More importantly, perhaps, Rajiv Gandhi's Italian-born widow--who did not become an Indian citizen until 1983--has also realized that her surname won't be enough to win her the election. She hit the campaign trail with a new political personality, endeavouring to overcome her natural reserve and, if such a thing can be accomplished by an act of will, to make herself lovable. Her first target: Uttar Pradesh, India's most populous state.
When Sonia embarked on a gruelling, three-day pilgrimage through the eastern part of the state in February, thousands of villagers lined the road along her convoy's route. In some places they were crowded on rooftops and gathered four rows deep on the roadside. "This is how you have to reach these people," says Congress's Rajesh Tripathi, who travelled with the convoy.
And yet, he adds, "she has to do it more intensely. She has to have more exposure, and it has to be an audience like this." Those comments reflect a common perception of Gandhi's relationship with the voters. "Her basic problem remains the same," says Rasheed Kidwai, veteran reporter and author of Sonia, an unauthorized biography of the Congress president. "She's not very open. That's her nature."
So why does she do it--why did she decide to leave the privacy of domestic life and plunge into Indian politics? Tripathi recalls once asking her a similar question. "Do you really think I have a choice?" she replied.
"Over a period of time," comments Kidwai, "she slowly got into believing that the party needed her, the country needed her, and the legacy of the Nehru-Gandhi dynasty demanded that she keep the communal forces at bay." A turning point came in 1992, when the Babri mosque in Ayodhya was destroyed by Hindu fanatics stirred to passion by BJP stalwarts L.K. Advani and Uma Bharti, now deputy prime minister and chief minister of Madhya Pradesh, respectively. According to Singh, it was this "absolute" commitment to the fight against the various chauvinist groups threatening Nehru's idea of India that brought Sonia into the fray--after much pressure from the party.
"She's the only person who has a global vision . . . that goes beyond a parochial, local, regional view," echoes Salman Khurshid, former Congress president in Uttar Pradesh. "Then she is extremely secular and extremely liberal, again, in the mould in which we had leaders like Jawaharlal Nehru and so on. Maybe we're not being able to sell it properly, but that should be a strength."
Indeed, Congress's "selling" of Sonia has at times been lamentable. Incomprehensibly for a major politician, Sonia, who speaks fluent, if heavily accented, Hindi, waited until late in the campaign before giving her first-ever extensive interview, in two appearances on the television programme Walk the Talk with Indian Express editor Shekhar Gupta. That reticence contrasts sharply with the openness of the avuncular Vajpayee. "She's absolutely an unknown entity," says Kidwai. "People are prepared to accept shortcomings. . . . The issue of foreign origins--the Indian people are prepared to accept that--but they want to know who she is, and what she is all about."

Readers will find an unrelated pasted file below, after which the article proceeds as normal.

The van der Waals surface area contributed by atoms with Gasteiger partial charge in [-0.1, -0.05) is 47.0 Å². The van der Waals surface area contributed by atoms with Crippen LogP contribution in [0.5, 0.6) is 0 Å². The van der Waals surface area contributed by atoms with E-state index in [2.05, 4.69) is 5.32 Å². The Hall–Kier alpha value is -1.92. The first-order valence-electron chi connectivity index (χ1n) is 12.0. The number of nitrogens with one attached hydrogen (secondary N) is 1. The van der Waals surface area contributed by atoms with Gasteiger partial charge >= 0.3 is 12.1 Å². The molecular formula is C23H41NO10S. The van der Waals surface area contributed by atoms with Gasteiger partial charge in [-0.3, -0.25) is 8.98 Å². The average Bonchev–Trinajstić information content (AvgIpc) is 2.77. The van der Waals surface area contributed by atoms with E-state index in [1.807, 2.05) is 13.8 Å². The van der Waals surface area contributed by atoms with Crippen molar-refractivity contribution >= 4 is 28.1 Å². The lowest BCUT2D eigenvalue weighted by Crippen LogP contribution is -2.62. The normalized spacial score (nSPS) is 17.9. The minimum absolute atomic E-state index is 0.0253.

In a signal that her opponents smell blood in the water, early on the BJP took to calling this campaign a contest between Vajpayee and "the Question Mark." Sonia's appearances on Walk the Talk seemed an effort at rebuttal. The results were mixed. While Gandhi shed some of her reserve and occasionally seemed to speak from the heart, her suspicions about her interviewer's motives were transparent, and at one point she allowed herself to be trapped into parrying a question with a damning, "I wouldn't want to discuss it now."
For the time being, at least, the party's answer appears to be more Gandhi, rather than less. Congress workers are pushing Sonia Gandhi's son, Rahul, and daughter, Priyanka, to join the campaign. That hints at another reason why the party's president soldiers on: She knows this is a relay race and she's carrying the torch.
Will she falter? Is this the end of the dynasty? The BJP is bullish: "I'm afraid this time they may not even get the three-figure mark" in seats, says Mahajan, the campaign strategist. While there is some speculation that Gandhi may step down if Congress does as badly as predicted, Mahajan--like many others--believes that for now she's all Congress has. "Sonia is their biggest liability, and still she is their biggest asset because there is no [other] unifying force," he adds. "It's a Catch-22 situation for them."
Sonia herself has said she'll take losing in stride, if she has to. Asked on television if a loss would spell the end of her political career, she responded: "I have certain duties which I have to fulfil, about which I have spoken earlier. And there's no turning back."